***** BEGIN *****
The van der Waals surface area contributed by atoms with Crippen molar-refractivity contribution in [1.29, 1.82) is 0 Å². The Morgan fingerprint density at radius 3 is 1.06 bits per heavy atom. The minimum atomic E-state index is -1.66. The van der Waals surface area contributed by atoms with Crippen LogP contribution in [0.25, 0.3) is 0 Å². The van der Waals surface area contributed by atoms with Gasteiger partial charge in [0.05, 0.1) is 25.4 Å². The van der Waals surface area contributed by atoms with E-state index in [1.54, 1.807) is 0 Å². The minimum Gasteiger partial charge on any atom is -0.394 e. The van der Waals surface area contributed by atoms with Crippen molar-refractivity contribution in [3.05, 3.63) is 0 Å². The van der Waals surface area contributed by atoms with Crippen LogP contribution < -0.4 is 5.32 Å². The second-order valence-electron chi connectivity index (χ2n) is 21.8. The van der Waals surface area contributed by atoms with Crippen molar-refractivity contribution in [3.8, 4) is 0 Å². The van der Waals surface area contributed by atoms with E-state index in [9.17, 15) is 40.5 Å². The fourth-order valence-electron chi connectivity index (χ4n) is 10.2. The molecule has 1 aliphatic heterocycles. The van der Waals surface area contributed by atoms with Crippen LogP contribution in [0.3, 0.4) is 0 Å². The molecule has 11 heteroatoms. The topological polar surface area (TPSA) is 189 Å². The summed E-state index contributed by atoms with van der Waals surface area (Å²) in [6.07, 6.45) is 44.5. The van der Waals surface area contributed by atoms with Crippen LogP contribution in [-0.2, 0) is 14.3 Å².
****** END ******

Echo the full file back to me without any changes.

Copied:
The van der Waals surface area contributed by atoms with Crippen molar-refractivity contribution in [1.29, 1.82) is 0 Å². The Morgan fingerprint density at radius 3 is 1.06 bits per heavy atom. The minimum atomic E-state index is -1.66. The van der Waals surface area contributed by atoms with Crippen LogP contribution in [0.25, 0.3) is 0 Å². The van der Waals surface area contributed by atoms with Gasteiger partial charge in [0.05, 0.1) is 25.4 Å². The van der Waals surface area contributed by atoms with E-state index in [1.54, 1.807) is 0 Å². The minimum Gasteiger partial charge on any atom is -0.394 e. The van der Waals surface area contributed by atoms with Crippen molar-refractivity contribution in [3.05, 3.63) is 0 Å². The van der Waals surface area contributed by atoms with Crippen LogP contribution < -0.4 is 5.32 Å². The second-order valence-electron chi connectivity index (χ2n) is 21.8. The van der Waals surface area contributed by atoms with Crippen molar-refractivity contribution in [3.8, 4) is 0 Å². The van der Waals surface area contributed by atoms with E-state index in [9.17, 15) is 40.5 Å². The fourth-order valence-electron chi connectivity index (χ4n) is 10.2. The molecule has 1 aliphatic heterocycles. The van der Waals surface area contributed by atoms with Crippen LogP contribution in [0.3, 0.4) is 0 Å². The molecule has 11 heteroatoms. The topological polar surface area (TPSA) is 189 Å². The summed E-state index contributed by atoms with van der Waals surface area (Å²) in [6.07, 6.45) is 44.5. The van der Waals surface area contributed by atoms with Crippen LogP contribution in [-0.2, 0) is 14.3 Å².